For me, one of the best things that can happen on a hike is finding an unusual animal, and there are many unusual animals that live on the MABA property. I see squirrels and chipmunks every day, but have encountered much bigger animals also. You will see many more animals when walking quietly. If you spot something running away from you, keep still because it might return later.
This groundhog (pictured below) waddled under the bird blind as I approached. Animals like this disappear quickly, so I have to have my camera at the ready.
Groundhog among the milkweed
A more unusual spotting: while sitting by the pond on the Main Loop Trail at the back of the sanctuary, I noticed this American Mink run into an old piece of metal pipe. I waited quietly, and a few minutes later the mink popped his head out of the pipe, allowing me to snap the picture below. He then left the pipe and disappeared into the long grass. Minks are in the weasel family and have dark brown bodies with pink noses.
American Mink peeking out of a pipe
Last week, I crossed paths with this curious White-Tailed Deer. It initially ran away, but then came back to finish its meal. It continued eating while staring at me warily. I have found that one of the hardest parts about photographing woodland wildlife is getting an angle without branches blocking the way.
White-Tailed Deer while chewing its lunch
These deer photos made good reference images for a watercolor painting:
When painting realistic animals, it is important to pay attention to the shapes created by bones and muscles. They will help make the drawing seem more 3-dimensional. Below are some of the simple curves that show the shape of the deer:
I paid special attention to the lines that show the neck twisting. The deer was turning its head to look at me, so I tried to capture that movement with curving lines. Paying attention to subtle motions like this can make your drawings come to life.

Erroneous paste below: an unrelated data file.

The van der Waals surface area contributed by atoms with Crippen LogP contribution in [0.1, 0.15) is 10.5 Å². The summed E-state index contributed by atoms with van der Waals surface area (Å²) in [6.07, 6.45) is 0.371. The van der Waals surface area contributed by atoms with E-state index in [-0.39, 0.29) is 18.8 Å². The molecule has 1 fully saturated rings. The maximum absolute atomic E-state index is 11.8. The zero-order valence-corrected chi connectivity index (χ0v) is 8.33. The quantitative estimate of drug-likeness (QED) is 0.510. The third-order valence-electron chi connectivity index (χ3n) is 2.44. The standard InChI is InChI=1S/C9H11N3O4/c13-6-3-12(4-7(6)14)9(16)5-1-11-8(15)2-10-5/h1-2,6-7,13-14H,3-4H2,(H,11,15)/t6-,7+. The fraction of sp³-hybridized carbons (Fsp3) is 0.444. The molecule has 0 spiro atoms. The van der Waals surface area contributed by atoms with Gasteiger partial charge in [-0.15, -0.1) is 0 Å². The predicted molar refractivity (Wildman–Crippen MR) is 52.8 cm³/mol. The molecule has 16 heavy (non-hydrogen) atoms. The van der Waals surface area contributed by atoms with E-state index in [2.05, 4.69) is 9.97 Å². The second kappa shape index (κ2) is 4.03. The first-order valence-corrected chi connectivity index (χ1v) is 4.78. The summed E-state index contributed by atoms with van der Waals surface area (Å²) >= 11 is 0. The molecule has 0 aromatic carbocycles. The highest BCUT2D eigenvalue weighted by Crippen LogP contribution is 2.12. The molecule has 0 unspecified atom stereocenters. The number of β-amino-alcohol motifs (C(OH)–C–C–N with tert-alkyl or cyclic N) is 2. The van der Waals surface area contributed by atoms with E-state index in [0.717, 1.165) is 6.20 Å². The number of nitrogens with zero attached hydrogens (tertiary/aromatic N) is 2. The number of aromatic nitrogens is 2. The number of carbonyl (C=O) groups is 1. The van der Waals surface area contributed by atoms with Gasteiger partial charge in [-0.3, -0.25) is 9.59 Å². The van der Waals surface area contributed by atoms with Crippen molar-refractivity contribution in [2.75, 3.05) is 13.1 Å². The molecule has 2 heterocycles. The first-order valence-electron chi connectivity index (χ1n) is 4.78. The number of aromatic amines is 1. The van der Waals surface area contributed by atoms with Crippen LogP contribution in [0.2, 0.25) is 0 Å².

Strong diagonal lines make a painting more dynamic. I noticed that the deer’s body had some lines that leaned to the left. To give the painting balance, I added thin tree trunks in the background that lean to the right.
These unique animals all living so close together show that you don’t have to travel far away to find some really cool wildlife. Keep an eye out for wildlife locally! Animals that live close by can be a great source of inspiration.
My name is Maris Van Vlack, and I will be blogging for the summer of 2020! I am a rising sophomore at the Rhode Island School of Design, with a major in Textiles and a concentration in Drawing. I used to take homeschool classes at the Museum of American Bird Art and have had my artwork exhibiting in their Taking Flight Exhibit for young bird artists.
I am especially interested in working with unusual materials in my work, and am inspired by plants, animals, and the patterns found in nature. This summer, I will be creating a guide for the MABA trails with sketches and paintings. I will be recording and writing about my observations, and sharing them through these blog posts. Hopefully this will be an educational and inspiring resource, and will motivate you to sketch what you see when you visit MABA this summer!